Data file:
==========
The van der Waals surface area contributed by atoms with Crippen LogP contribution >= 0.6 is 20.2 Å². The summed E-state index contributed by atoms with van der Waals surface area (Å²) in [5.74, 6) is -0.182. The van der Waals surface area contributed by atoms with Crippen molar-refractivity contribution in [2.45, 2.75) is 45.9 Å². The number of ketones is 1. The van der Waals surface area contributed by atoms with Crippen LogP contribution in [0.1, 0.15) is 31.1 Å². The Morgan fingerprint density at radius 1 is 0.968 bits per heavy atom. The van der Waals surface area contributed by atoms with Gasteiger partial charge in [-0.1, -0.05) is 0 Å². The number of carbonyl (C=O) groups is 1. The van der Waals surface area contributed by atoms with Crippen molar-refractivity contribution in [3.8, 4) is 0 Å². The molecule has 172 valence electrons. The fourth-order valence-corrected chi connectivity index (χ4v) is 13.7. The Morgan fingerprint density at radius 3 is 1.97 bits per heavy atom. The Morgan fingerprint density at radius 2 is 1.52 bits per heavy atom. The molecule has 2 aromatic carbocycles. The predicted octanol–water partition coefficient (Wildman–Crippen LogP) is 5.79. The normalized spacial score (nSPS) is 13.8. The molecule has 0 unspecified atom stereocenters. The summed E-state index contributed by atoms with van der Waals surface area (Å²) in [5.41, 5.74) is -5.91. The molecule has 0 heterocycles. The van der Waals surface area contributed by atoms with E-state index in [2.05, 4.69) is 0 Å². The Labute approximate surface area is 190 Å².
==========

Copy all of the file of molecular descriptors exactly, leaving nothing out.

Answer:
The van der Waals surface area contributed by atoms with Crippen LogP contribution >= 0.6 is 20.2 Å². The summed E-state index contributed by atoms with van der Waals surface area (Å²) in [5.74, 6) is -0.182. The van der Waals surface area contributed by atoms with Crippen molar-refractivity contribution in [2.45, 2.75) is 45.9 Å². The number of ketones is 1. The van der Waals surface area contributed by atoms with Crippen LogP contribution in [0.1, 0.15) is 31.1 Å². The Morgan fingerprint density at radius 1 is 0.968 bits per heavy atom. The van der Waals surface area contributed by atoms with Gasteiger partial charge in [-0.1, -0.05) is 0 Å². The number of carbonyl (C=O) groups is 1. The van der Waals surface area contributed by atoms with Crippen molar-refractivity contribution in [3.8, 4) is 0 Å². The molecule has 172 valence electrons. The fourth-order valence-corrected chi connectivity index (χ4v) is 13.7. The Morgan fingerprint density at radius 3 is 1.97 bits per heavy atom. The Morgan fingerprint density at radius 2 is 1.52 bits per heavy atom. The molecule has 2 aromatic carbocycles. The predicted octanol–water partition coefficient (Wildman–Crippen LogP) is 5.79. The normalized spacial score (nSPS) is 13.8. The molecule has 0 unspecified atom stereocenters. The summed E-state index contributed by atoms with van der Waals surface area (Å²) in [5.41, 5.74) is -5.91. The molecule has 0 heterocycles. The van der Waals surface area contributed by atoms with E-state index in [2.05, 4.69) is 0 Å². The Labute approximate surface area is 190 Å².